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Fact or Myth: An Engagement Ring Should Cost 2 Month's Salary?

Fact or Myth: An Engagement Ring Should Cost 2 Month's Salary

We know you've heard it before: the all-too-popular "two month's salary" rule when it comes to purchasing engagement rings. This rule suggests that men should spend the amount they make in two months on the engagement ring. It's a numbers game; one that reduces love to a strict and rigid dollar amount. 

Engagement rings have been around for a long time, so it's not surprising that there are some benchmarks or unspoken rules that have been established related to the purchase over the years. But, are these rules all relevant? Are they outdated? Or are they even legitimate? 

After over 135 years in the industry, we can tell you with confidence that the "two month's salary" rule is a myth. It's started as a marketing ploy that came from the iconic De Beers 1930s campaign to generate buzz around diamonds.

Sure this number can serve as a starting point for you and your S.O., but it doesn't need to be the end all be all rule that you end up following. There are many people who spend a lot more and a lot less than what equates to two month's salary. Let's dive into how this salary rule came about and explore some other ways you can set a budget for the ring that works for you:

History behind the "two month's salary" rule

In 1938, the diamond cartel De Beers created a revolutionary marketing campaign that forever changed people's perceptions of diamonds and engagement rings. Before this marketing campaign, the demand for diamonds was very low. It was the goal of De Beers to make diamonds favorable once again and the standard for all engagements.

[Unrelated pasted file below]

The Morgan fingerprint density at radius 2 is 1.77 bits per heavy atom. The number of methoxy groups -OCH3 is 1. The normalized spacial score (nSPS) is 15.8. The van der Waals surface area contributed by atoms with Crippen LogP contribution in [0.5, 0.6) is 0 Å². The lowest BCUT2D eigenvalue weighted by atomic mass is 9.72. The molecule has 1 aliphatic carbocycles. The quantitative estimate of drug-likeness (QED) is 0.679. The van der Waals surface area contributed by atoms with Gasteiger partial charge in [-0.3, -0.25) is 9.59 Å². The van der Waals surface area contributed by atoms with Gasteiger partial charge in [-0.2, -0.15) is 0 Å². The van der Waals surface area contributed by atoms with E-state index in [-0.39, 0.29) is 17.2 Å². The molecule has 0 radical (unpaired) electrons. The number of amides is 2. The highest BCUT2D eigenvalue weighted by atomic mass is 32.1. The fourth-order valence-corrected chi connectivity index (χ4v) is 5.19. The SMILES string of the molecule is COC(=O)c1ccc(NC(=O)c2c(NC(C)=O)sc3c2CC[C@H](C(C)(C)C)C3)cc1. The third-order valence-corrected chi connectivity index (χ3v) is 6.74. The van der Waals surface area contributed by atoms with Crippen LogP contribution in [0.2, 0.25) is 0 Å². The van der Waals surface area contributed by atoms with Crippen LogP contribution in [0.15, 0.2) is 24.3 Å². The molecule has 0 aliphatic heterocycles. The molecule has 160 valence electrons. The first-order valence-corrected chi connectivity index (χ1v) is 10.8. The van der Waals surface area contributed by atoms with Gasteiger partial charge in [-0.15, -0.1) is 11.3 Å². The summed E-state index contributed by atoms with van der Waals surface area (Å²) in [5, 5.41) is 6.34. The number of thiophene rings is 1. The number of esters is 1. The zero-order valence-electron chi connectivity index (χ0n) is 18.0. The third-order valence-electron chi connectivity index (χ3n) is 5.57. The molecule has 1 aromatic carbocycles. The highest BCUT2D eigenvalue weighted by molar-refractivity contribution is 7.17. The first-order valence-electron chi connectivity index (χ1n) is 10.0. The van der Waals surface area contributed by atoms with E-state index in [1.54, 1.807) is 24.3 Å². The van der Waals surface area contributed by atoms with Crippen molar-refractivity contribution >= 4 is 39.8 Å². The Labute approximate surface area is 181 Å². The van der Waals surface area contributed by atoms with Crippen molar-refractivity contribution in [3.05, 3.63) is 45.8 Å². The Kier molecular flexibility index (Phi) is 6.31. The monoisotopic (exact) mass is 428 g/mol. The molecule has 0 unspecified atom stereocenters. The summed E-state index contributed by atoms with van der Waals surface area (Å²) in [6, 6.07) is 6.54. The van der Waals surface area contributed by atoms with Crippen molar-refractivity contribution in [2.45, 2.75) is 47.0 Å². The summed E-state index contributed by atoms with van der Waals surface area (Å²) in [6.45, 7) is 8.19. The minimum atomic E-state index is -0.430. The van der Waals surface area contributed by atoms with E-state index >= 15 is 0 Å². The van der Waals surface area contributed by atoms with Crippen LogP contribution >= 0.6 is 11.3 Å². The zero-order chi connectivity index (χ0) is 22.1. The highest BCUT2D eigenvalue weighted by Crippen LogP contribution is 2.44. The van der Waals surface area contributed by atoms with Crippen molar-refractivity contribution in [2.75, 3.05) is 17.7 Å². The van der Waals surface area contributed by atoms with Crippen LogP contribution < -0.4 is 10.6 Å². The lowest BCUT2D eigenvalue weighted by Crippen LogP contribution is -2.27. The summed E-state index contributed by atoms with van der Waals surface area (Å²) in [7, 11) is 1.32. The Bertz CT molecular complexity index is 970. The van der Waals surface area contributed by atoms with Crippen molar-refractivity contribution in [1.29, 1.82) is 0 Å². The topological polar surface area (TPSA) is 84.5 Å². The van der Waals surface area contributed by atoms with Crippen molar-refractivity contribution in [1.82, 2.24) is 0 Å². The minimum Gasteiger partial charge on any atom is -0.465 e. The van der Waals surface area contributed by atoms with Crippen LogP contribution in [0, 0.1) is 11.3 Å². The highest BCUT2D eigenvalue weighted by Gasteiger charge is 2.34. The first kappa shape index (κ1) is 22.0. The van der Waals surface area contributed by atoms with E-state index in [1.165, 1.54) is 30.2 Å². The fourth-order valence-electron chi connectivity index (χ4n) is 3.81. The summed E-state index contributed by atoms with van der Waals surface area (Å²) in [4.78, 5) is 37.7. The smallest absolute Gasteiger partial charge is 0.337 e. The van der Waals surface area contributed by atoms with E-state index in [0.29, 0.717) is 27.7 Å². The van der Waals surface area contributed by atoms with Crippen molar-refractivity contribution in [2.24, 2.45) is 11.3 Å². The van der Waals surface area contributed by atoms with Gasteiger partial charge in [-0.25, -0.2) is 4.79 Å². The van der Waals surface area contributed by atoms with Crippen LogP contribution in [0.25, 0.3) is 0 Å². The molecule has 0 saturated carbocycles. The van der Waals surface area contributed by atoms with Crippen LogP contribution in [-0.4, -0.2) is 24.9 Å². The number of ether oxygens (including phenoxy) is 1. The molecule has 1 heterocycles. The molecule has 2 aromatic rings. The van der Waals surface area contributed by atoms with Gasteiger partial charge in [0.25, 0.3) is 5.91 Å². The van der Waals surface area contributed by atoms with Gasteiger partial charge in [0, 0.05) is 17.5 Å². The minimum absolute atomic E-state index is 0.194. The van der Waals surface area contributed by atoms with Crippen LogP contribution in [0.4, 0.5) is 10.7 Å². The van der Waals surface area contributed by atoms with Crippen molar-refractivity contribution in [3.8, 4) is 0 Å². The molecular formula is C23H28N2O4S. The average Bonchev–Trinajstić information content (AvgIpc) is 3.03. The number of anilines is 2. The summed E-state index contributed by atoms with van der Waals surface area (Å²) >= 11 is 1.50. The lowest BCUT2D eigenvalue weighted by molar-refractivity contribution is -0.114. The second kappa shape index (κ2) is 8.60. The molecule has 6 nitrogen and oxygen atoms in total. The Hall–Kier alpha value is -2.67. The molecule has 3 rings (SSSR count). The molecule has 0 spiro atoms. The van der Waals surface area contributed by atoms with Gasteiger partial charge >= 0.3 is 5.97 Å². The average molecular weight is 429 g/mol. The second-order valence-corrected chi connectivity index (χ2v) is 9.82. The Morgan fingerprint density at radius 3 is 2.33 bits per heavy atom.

By 1947, De Beers introduced the phrase, "A Diamond is Forever," and the demand for diamond rings skyrocketed. The De Beers campaign was wildly successful. By 1990, 80% of all engagement rings had diamonds. 

It wasn't until the 1980s that De Beers introduced the "two month's salary" campaign. It made it seem as though a woman was worthy of two month's salary and purchasing an engagement ring was an "investment" in her. This particular campaign did so well that many people today still strongly believe and accept the two month's salary as the ultimate truth. 

Other ways to set a ring budget

If you're curious about the two month's salary rule and are looking for an answer of how much to spend on the ring, there are a few other guidelines you can follow that you may consider to be more reasonable.

Setting the budget for your ring is a very personal decision. It will depend on your current financial situation, keeping in mind that a lot of expenses typically come along soon after getting engaged. Many jewelers offer financing options that allow you to put some money upfront and agree to pay monthly installments. You'll also want to map out your goals for the next few years. Do you plan on buying a house soon after getting married or starting a family? Some people will opt to spend less upfront for the engagement ring with the goal of upgrading the ring later in life. 

If you're unsure where to even start coming up with a ring budget, a good benchmark to begin with is the national average spend which was $5,764 in 2017. From there, you can decide if you want to spend more or less depending on your personal goals and expectations. At many jewelers like Long's, you'd be able to find a beautiful engagement ring no matter the budget. We've seen absolutely stunning rings from our store that cost under $2,000 and ones that cost $50,000.

Both the national average and the two month's salary benchmark should simply be used as numbers to work off of. There is no right answer about how much you should spend. A good jeweler can help you find a stunning ring no matter your budget!

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